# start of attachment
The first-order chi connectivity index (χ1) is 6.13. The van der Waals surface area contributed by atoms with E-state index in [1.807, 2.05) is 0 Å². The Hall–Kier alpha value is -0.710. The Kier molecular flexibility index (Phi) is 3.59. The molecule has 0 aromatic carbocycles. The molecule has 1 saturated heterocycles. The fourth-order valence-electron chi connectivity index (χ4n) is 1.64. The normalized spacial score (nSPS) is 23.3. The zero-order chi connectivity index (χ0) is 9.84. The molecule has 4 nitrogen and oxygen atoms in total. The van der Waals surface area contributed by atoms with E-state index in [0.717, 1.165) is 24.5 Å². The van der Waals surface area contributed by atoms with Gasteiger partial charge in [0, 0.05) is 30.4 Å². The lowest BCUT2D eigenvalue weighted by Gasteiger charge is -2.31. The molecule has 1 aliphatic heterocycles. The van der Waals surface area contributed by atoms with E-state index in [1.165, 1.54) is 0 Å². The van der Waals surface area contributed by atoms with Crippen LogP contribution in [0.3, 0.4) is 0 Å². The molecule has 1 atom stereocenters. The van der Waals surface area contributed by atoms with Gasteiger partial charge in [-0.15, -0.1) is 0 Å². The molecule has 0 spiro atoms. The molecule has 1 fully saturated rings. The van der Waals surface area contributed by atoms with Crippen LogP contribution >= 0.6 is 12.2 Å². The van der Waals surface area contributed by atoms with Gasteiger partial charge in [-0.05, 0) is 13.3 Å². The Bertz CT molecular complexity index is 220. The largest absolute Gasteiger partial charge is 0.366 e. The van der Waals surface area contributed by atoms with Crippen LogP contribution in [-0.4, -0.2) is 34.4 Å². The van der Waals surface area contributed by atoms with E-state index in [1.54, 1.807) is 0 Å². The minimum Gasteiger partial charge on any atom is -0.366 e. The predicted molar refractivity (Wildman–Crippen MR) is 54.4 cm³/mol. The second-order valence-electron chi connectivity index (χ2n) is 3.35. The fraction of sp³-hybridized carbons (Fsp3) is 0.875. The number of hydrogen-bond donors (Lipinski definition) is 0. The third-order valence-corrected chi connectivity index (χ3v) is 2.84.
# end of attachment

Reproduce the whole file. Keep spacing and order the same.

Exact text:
The first-order chi connectivity index (χ1) is 6.13. The van der Waals surface area contributed by atoms with E-state index in [1.807, 2.05) is 0 Å². The Hall–Kier alpha value is -0.710. The Kier molecular flexibility index (Phi) is 3.59. The molecule has 0 aromatic carbocycles. The molecule has 1 saturated heterocycles. The fourth-order valence-electron chi connectivity index (χ4n) is 1.64. The normalized spacial score (nSPS) is 23.3. The zero-order chi connectivity index (χ0) is 9.84. The molecule has 4 nitrogen and oxygen atoms in total. The van der Waals surface area contributed by atoms with E-state index in [0.717, 1.165) is 24.5 Å². The van der Waals surface area contributed by atoms with Gasteiger partial charge in [0, 0.05) is 30.4 Å². The lowest BCUT2D eigenvalue weighted by Gasteiger charge is -2.31. The molecule has 1 aliphatic heterocycles. The van der Waals surface area contributed by atoms with E-state index in [1.165, 1.54) is 0 Å². The van der Waals surface area contributed by atoms with Crippen LogP contribution in [0.3, 0.4) is 0 Å². The molecule has 1 atom stereocenters. The van der Waals surface area contributed by atoms with Gasteiger partial charge in [-0.15, -0.1) is 0 Å². The molecule has 0 spiro atoms. The molecule has 1 fully saturated rings. The van der Waals surface area contributed by atoms with Crippen LogP contribution >= 0.6 is 12.2 Å². The van der Waals surface area contributed by atoms with Gasteiger partial charge in [-0.05, 0) is 13.3 Å². The Bertz CT molecular complexity index is 220. The largest absolute Gasteiger partial charge is 0.366 e. The van der Waals surface area contributed by atoms with Crippen LogP contribution in [-0.4, -0.2) is 34.4 Å². The van der Waals surface area contributed by atoms with E-state index in [1.54, 1.807) is 0 Å². The minimum Gasteiger partial charge on any atom is -0.366 e. The predicted molar refractivity (Wildman–Crippen MR) is 54.4 cm³/mol. The second-order valence-electron chi connectivity index (χ2n) is 3.35. The fraction of sp³-hybridized carbons (Fsp3) is 0.875. The number of hydrogen-bond donors (Lipinski definition) is 0. The third-order valence-corrected chi connectivity index (χ3v) is 2.84.